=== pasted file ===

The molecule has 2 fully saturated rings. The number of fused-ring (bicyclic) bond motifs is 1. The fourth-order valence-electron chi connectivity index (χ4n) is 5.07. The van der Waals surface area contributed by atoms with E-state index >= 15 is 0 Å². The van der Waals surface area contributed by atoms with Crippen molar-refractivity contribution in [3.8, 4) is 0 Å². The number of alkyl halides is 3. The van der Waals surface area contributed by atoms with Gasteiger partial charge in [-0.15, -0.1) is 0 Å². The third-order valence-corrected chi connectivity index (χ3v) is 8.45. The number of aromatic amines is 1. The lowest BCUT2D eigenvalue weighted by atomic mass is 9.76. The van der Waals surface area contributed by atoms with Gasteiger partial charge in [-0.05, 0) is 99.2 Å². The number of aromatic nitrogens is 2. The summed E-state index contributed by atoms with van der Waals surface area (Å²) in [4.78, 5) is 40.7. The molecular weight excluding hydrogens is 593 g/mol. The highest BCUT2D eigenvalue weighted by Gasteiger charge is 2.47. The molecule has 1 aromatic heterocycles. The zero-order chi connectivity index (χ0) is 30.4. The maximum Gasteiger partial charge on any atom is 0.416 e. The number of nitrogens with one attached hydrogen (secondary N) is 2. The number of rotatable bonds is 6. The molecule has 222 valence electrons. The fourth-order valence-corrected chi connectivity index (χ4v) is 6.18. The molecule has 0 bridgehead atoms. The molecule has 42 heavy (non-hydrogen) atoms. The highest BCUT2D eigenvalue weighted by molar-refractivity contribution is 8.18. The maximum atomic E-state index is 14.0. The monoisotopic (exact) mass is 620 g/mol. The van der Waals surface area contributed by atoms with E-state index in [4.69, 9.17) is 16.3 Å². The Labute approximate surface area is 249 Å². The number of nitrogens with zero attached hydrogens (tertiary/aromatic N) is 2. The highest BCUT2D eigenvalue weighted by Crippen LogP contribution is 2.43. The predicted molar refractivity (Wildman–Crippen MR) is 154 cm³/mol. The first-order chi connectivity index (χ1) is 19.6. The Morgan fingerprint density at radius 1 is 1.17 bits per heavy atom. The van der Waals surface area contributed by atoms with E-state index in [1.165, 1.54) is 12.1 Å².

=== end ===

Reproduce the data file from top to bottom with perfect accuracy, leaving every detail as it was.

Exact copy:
The molecule has 2 fully saturated rings. The number of fused-ring (bicyclic) bond motifs is 1. The fourth-order valence-electron chi connectivity index (χ4n) is 5.07. The van der Waals surface area contributed by atoms with E-state index >= 15 is 0 Å². The van der Waals surface area contributed by atoms with Crippen molar-refractivity contribution in [3.8, 4) is 0 Å². The number of alkyl halides is 3. The van der Waals surface area contributed by atoms with Gasteiger partial charge in [-0.15, -0.1) is 0 Å². The third-order valence-corrected chi connectivity index (χ3v) is 8.45. The number of aromatic amines is 1. The lowest BCUT2D eigenvalue weighted by atomic mass is 9.76. The van der Waals surface area contributed by atoms with Gasteiger partial charge in [-0.05, 0) is 99.2 Å². The number of aromatic nitrogens is 2. The summed E-state index contributed by atoms with van der Waals surface area (Å²) in [4.78, 5) is 40.7. The molecular weight excluding hydrogens is 593 g/mol. The highest BCUT2D eigenvalue weighted by Gasteiger charge is 2.47. The molecule has 1 aromatic heterocycles. The zero-order chi connectivity index (χ0) is 30.4. The maximum Gasteiger partial charge on any atom is 0.416 e. The number of nitrogens with one attached hydrogen (secondary N) is 2. The number of rotatable bonds is 6. The molecule has 222 valence electrons. The fourth-order valence-corrected chi connectivity index (χ4v) is 6.18. The molecule has 0 bridgehead atoms. The molecule has 42 heavy (non-hydrogen) atoms. The highest BCUT2D eigenvalue weighted by molar-refractivity contribution is 8.18. The maximum atomic E-state index is 14.0. The monoisotopic (exact) mass is 620 g/mol. The van der Waals surface area contributed by atoms with E-state index in [4.69, 9.17) is 16.3 Å². The Labute approximate surface area is 249 Å². The number of nitrogens with zero attached hydrogens (tertiary/aromatic N) is 2. The highest BCUT2D eigenvalue weighted by Crippen LogP contribution is 2.43. The predicted molar refractivity (Wildman–Crippen MR) is 154 cm³/mol. The first-order chi connectivity index (χ1) is 19.6. The Morgan fingerprint density at radius 1 is 1.17 bits per heavy atom. The van der Waals surface area contributed by atoms with E-state index in [1.165, 1.54) is 12.1 Å².